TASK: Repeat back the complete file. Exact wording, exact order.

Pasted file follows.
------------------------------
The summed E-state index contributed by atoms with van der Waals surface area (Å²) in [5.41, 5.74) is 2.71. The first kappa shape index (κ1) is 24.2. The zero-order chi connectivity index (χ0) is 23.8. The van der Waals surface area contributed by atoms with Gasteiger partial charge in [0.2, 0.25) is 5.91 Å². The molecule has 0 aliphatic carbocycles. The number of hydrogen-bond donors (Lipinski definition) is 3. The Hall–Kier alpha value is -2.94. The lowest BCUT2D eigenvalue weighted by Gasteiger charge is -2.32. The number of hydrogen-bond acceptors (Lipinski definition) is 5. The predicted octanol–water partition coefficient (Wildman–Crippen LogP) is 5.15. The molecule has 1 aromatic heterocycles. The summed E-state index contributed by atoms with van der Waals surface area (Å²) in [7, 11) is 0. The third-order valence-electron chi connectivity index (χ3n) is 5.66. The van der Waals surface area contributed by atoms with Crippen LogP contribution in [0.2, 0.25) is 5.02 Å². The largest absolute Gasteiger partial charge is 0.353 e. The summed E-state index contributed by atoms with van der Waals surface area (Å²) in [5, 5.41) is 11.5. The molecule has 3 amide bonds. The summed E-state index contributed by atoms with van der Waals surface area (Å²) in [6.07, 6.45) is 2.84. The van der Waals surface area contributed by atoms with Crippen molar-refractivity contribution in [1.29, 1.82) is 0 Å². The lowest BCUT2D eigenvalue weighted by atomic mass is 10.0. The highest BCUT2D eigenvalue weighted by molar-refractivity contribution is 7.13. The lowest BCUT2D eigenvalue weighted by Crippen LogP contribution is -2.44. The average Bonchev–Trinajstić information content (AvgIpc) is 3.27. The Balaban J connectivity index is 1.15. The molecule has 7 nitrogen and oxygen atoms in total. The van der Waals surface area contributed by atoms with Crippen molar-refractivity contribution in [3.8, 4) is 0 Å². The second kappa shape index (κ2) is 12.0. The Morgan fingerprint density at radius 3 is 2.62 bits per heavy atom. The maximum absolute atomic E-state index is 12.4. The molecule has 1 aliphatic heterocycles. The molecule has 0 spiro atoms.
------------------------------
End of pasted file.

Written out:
The summed E-state index contributed by atoms with van der Waals surface area (Å²) in [5.41, 5.74) is 2.71. The first kappa shape index (κ1) is 24.2. The zero-order chi connectivity index (χ0) is 23.8. The van der Waals surface area contributed by atoms with Gasteiger partial charge in [0.2, 0.25) is 5.91 Å². The molecule has 0 aliphatic carbocycles. The number of hydrogen-bond donors (Lipinski definition) is 3. The Hall–Kier alpha value is -2.94. The lowest BCUT2D eigenvalue weighted by Gasteiger charge is -2.32. The number of hydrogen-bond acceptors (Lipinski definition) is 5. The predicted octanol–water partition coefficient (Wildman–Crippen LogP) is 5.15. The molecule has 1 aromatic heterocycles. The summed E-state index contributed by atoms with van der Waals surface area (Å²) in [7, 11) is 0. The third-order valence-electron chi connectivity index (χ3n) is 5.66. The van der Waals surface area contributed by atoms with Crippen LogP contribution in [0.2, 0.25) is 5.02 Å². The largest absolute Gasteiger partial charge is 0.353 e. The summed E-state index contributed by atoms with van der Waals surface area (Å²) in [5, 5.41) is 11.5. The molecule has 3 amide bonds. The summed E-state index contributed by atoms with van der Waals surface area (Å²) in [6.07, 6.45) is 2.84. The van der Waals surface area contributed by atoms with Crippen molar-refractivity contribution in [1.29, 1.82) is 0 Å². The lowest BCUT2D eigenvalue weighted by atomic mass is 10.0. The highest BCUT2D eigenvalue weighted by molar-refractivity contribution is 7.13. The lowest BCUT2D eigenvalue weighted by Crippen LogP contribution is -2.44. The average Bonchev–Trinajstić information content (AvgIpc) is 3.27. The Balaban J connectivity index is 1.15. The molecule has 7 nitrogen and oxygen atoms in total. The van der Waals surface area contributed by atoms with Crippen molar-refractivity contribution in [3.8, 4) is 0 Å². The second kappa shape index (κ2) is 12.0. The Morgan fingerprint density at radius 3 is 2.62 bits per heavy atom. The maximum absolute atomic E-state index is 12.4. The molecule has 1 aliphatic heterocycles. The molecule has 0 spiro atoms.